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Mosquitoes Beginning To Ignore DEET Repellent 232

Copper Nikus writes "An article at the BBC makes a shocking claim about mosquitoes. It appears some individual insects in the wild have developed the ability to ignore the very popular DEET repellent after a first exposure. From the article: 'To investigate why this might be happening, the researchers attached electrodes to the insects' antenna. Dr Logan explained: "We were able to record the response of the receptors on the antenna to Deet, and what we found was the mosquitoes were no longer as sensitive to the chemical, so they weren't picking it up as well. "There is something about being exposed to the chemical that first time that changes their olfactory system - changes their sense of smell - and their ability to smell Deet, which makes it less effective."'"
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Mosquitoes Beginning To Ignore DEET Repellent

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  • by rubycodez ( 864176 ) on Friday February 22, 2013 @12:54AM (#42976117)

    sure, tons of evidence. dead mosquitoes ignore everything.

  • by Shompol ( 1690084 ) on Friday February 22, 2013 @01:05AM (#42976183)
    Quite interesting how political agendas make their way to school.... []

    John Quiggin and Tim Lambert have written that "the most striking feature of the claim against Carson is the ease with which it can be refuted." DDT was never banned for anti-malarial use,[85] (its ban for agricultural use in the United States in 1972 did not apply outside the US or to anti-malaria spraying;[86] the international treaty that banned most uses of DDT and other organochlorine pesticides — the 2001 Stockholm Convention on Persistent Organic Pollutants — included an exemption for DDT for the use of malaria control until affordable substitutes could be found.[79]) Mass outdoor spraying of DDT was abandoned in poor countries subject to malaria, such as Sri Lanka, in the 1970s and 1980s, not because of government prohibitions, but because the DDT had lost its ability to kill the mosquitoes.[79] (Because of insects very short breeding cycle and large number of offspring, the most resistant insects that survive and pass on their genetic traits to their offspring replace the pesticide-slain insects relatively rapidly. Agricultural spraying of pesticides produces resistance to the pesticide in seven to ten years.[87])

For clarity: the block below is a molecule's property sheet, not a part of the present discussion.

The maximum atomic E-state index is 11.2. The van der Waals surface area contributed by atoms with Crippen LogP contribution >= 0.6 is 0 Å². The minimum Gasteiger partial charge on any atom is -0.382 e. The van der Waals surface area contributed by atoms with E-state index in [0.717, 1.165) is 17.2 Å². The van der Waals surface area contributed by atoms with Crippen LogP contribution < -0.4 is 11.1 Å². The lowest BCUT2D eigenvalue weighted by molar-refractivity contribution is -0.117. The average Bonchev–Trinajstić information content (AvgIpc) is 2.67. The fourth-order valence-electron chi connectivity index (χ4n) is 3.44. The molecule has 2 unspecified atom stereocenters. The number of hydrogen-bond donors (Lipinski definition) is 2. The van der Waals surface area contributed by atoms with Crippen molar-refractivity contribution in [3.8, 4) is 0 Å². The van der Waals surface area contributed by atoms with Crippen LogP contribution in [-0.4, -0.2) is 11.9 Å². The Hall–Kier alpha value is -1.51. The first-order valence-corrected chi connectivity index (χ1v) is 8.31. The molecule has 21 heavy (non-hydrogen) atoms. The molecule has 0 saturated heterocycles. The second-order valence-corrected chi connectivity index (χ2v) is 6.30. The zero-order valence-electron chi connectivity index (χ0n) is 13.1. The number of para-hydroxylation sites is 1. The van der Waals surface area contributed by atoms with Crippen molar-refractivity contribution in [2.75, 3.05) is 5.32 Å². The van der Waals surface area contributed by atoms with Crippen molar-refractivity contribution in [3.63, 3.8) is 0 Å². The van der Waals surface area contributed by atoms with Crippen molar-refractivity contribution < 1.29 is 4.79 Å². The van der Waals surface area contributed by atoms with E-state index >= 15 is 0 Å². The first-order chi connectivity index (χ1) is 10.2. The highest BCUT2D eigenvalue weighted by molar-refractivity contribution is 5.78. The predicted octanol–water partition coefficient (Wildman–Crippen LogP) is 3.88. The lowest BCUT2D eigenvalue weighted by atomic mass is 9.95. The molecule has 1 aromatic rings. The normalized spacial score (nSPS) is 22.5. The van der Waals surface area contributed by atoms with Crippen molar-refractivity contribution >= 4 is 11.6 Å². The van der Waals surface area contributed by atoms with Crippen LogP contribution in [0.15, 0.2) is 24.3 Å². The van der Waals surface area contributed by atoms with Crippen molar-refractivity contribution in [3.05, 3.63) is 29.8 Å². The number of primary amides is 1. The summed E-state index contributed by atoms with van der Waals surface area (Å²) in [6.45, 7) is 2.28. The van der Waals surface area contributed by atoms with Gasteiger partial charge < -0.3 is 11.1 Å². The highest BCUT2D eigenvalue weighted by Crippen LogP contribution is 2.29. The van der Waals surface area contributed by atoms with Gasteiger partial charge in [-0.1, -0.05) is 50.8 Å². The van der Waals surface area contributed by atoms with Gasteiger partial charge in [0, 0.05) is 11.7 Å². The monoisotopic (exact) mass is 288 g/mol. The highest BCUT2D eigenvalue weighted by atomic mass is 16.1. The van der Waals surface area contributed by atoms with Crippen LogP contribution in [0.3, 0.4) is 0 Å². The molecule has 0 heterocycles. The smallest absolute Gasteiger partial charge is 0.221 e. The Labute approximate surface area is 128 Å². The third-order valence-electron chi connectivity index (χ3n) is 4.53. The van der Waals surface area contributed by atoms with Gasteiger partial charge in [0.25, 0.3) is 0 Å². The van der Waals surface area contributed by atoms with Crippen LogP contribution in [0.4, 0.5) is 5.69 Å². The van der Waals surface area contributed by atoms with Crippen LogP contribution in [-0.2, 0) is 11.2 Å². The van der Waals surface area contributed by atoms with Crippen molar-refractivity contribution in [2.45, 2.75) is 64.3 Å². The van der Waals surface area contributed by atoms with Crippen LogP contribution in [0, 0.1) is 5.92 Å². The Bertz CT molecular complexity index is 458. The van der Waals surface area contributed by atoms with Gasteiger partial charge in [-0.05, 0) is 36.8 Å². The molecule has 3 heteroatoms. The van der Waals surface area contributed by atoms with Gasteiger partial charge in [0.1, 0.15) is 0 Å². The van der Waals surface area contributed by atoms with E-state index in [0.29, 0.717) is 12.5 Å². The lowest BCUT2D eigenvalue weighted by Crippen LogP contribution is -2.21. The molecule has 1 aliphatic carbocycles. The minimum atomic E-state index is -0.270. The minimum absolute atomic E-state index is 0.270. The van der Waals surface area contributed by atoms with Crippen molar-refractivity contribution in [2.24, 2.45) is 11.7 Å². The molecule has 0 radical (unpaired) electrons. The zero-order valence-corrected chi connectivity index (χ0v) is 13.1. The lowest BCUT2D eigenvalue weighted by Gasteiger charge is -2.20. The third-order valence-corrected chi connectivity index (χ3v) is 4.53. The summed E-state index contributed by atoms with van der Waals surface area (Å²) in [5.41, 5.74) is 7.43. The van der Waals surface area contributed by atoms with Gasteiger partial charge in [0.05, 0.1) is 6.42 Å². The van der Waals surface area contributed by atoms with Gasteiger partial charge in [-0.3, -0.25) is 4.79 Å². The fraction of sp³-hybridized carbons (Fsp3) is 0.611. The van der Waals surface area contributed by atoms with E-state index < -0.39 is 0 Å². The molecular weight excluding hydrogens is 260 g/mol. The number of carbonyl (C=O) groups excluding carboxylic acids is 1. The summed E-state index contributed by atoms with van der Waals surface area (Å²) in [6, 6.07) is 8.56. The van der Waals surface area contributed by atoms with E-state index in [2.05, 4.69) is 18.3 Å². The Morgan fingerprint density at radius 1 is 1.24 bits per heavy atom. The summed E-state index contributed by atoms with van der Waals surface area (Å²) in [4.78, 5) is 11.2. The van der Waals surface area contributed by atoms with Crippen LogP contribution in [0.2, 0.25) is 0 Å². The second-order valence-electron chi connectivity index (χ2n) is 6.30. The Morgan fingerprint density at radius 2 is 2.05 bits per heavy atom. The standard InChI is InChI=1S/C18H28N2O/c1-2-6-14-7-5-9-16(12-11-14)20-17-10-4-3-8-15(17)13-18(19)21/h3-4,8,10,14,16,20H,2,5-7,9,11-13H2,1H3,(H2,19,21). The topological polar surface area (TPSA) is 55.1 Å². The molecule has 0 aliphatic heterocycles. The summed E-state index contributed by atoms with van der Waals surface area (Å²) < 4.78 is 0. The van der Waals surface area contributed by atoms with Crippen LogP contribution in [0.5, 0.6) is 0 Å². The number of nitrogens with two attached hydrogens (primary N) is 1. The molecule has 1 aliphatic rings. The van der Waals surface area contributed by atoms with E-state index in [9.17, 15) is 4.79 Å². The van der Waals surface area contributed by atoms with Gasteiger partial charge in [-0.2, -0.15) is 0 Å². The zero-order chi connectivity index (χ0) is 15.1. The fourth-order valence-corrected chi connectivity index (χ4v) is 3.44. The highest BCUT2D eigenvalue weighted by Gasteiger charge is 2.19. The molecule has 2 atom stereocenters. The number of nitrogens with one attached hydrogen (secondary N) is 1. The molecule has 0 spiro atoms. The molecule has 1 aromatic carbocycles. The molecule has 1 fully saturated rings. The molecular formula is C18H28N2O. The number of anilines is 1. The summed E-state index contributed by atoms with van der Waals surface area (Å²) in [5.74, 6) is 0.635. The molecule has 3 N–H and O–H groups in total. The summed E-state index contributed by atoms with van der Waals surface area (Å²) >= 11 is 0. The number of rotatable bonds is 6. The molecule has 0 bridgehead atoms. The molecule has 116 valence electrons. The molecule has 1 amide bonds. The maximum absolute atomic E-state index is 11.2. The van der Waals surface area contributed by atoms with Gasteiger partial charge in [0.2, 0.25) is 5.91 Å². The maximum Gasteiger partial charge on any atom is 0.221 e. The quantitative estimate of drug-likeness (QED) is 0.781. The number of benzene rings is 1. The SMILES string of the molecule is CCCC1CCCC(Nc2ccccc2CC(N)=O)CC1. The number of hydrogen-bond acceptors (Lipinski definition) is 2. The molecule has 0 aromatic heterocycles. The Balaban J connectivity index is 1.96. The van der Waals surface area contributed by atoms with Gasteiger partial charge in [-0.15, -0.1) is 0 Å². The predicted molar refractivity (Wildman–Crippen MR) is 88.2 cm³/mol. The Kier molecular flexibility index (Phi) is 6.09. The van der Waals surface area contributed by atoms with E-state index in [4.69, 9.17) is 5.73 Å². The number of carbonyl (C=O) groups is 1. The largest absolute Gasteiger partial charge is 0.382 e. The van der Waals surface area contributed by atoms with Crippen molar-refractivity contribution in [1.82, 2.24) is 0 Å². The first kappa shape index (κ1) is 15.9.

• by aXis100 ( 690904 ) on Friday February 22, 2013 @01:24AM (#42976287)

    Their larvae are a food source to many aquatic animals.

  • by Doubting Sapien ( 2448658 ) on Friday February 22, 2013 @03:18AM (#42976791)
    I would go so far as to even say GP is wrong. The article describes how experiments show the mosquito's olfactory system appears to loose sensitivity to DEET after the first exposure. There is no supporting evidence that conclusively points to this being due to evolutionary change. A more appropriate characterization is simply that the insect's nervous system is being down-regulated in responsiveness to this particular chemical. In other words, the mosquito adapts by learning to ignore some noxious gunk in order to get a blood meal. If such is the case, the insect is simply showing that it can be conditioned with the right stimuli. This is neural-plasticity, not evolution.
  • Re:evolution (Score:4, Informative)

    by wvmarle ( 1070040 ) on Friday February 22, 2013 @04:19AM (#42977037)

    Interestingly, not so long ago I read about evolution in humans, and how that is actually speeding up currently.

    And that makes total sense to me, considering the huge changes we made to our environment over the past couple hundred years. Urbanisation, industrialisation - it requires different skills than farming.

Machines that have broken down will work perfectly when the repairman arrives.